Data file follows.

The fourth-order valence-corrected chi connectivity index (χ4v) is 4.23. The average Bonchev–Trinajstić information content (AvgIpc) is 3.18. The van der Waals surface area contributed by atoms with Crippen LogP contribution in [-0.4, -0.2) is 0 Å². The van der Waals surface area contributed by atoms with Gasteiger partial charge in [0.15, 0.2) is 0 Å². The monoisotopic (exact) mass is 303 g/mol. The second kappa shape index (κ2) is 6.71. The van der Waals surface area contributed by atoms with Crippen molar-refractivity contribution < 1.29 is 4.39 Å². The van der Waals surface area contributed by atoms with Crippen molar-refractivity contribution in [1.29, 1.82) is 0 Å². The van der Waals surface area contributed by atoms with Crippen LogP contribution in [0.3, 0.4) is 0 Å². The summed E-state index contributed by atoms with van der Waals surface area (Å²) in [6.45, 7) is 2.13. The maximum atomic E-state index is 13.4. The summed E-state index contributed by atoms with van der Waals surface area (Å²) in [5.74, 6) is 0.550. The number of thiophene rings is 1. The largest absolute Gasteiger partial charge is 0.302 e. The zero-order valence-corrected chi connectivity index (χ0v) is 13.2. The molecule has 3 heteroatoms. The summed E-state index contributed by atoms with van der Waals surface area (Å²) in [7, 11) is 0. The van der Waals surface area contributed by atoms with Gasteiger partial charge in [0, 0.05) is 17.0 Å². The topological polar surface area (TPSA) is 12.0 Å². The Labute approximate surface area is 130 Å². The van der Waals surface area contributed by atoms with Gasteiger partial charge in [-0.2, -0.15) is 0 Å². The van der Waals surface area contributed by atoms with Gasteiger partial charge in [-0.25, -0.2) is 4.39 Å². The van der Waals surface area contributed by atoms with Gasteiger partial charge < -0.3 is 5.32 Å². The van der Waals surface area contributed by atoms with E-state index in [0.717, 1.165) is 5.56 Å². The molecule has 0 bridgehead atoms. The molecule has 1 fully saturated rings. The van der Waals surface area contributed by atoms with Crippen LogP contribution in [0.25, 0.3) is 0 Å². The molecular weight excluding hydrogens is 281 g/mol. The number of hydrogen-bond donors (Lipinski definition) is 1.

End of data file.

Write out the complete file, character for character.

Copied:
The fourth-order valence-corrected chi connectivity index (χ4v) is 4.23. The average Bonchev–Trinajstić information content (AvgIpc) is 3.18. The van der Waals surface area contributed by atoms with Crippen LogP contribution in [-0.4, -0.2) is 0 Å². The van der Waals surface area contributed by atoms with Gasteiger partial charge in [0.15, 0.2) is 0 Å². The monoisotopic (exact) mass is 303 g/mol. The second kappa shape index (κ2) is 6.71. The van der Waals surface area contributed by atoms with Crippen molar-refractivity contribution < 1.29 is 4.39 Å². The van der Waals surface area contributed by atoms with Crippen molar-refractivity contribution in [1.29, 1.82) is 0 Å². The van der Waals surface area contributed by atoms with Crippen LogP contribution in [0.3, 0.4) is 0 Å². The summed E-state index contributed by atoms with van der Waals surface area (Å²) in [6.45, 7) is 2.13. The maximum atomic E-state index is 13.4. The summed E-state index contributed by atoms with van der Waals surface area (Å²) in [5.74, 6) is 0.550. The number of thiophene rings is 1. The largest absolute Gasteiger partial charge is 0.302 e. The zero-order valence-corrected chi connectivity index (χ0v) is 13.2. The molecule has 3 heteroatoms. The summed E-state index contributed by atoms with van der Waals surface area (Å²) in [7, 11) is 0. The van der Waals surface area contributed by atoms with Gasteiger partial charge in [0, 0.05) is 17.0 Å². The topological polar surface area (TPSA) is 12.0 Å². The Labute approximate surface area is 130 Å². The van der Waals surface area contributed by atoms with Gasteiger partial charge in [-0.2, -0.15) is 0 Å². The van der Waals surface area contributed by atoms with Gasteiger partial charge in [-0.25, -0.2) is 4.39 Å². The van der Waals surface area contributed by atoms with Gasteiger partial charge < -0.3 is 5.32 Å². The van der Waals surface area contributed by atoms with E-state index in [0.717, 1.165) is 5.56 Å². The molecule has 0 bridgehead atoms. The molecule has 1 fully saturated rings. The van der Waals surface area contributed by atoms with Crippen LogP contribution in [0.25, 0.3) is 0 Å². The molecular weight excluding hydrogens is 281 g/mol. The number of hydrogen-bond donors (Lipinski definition) is 1.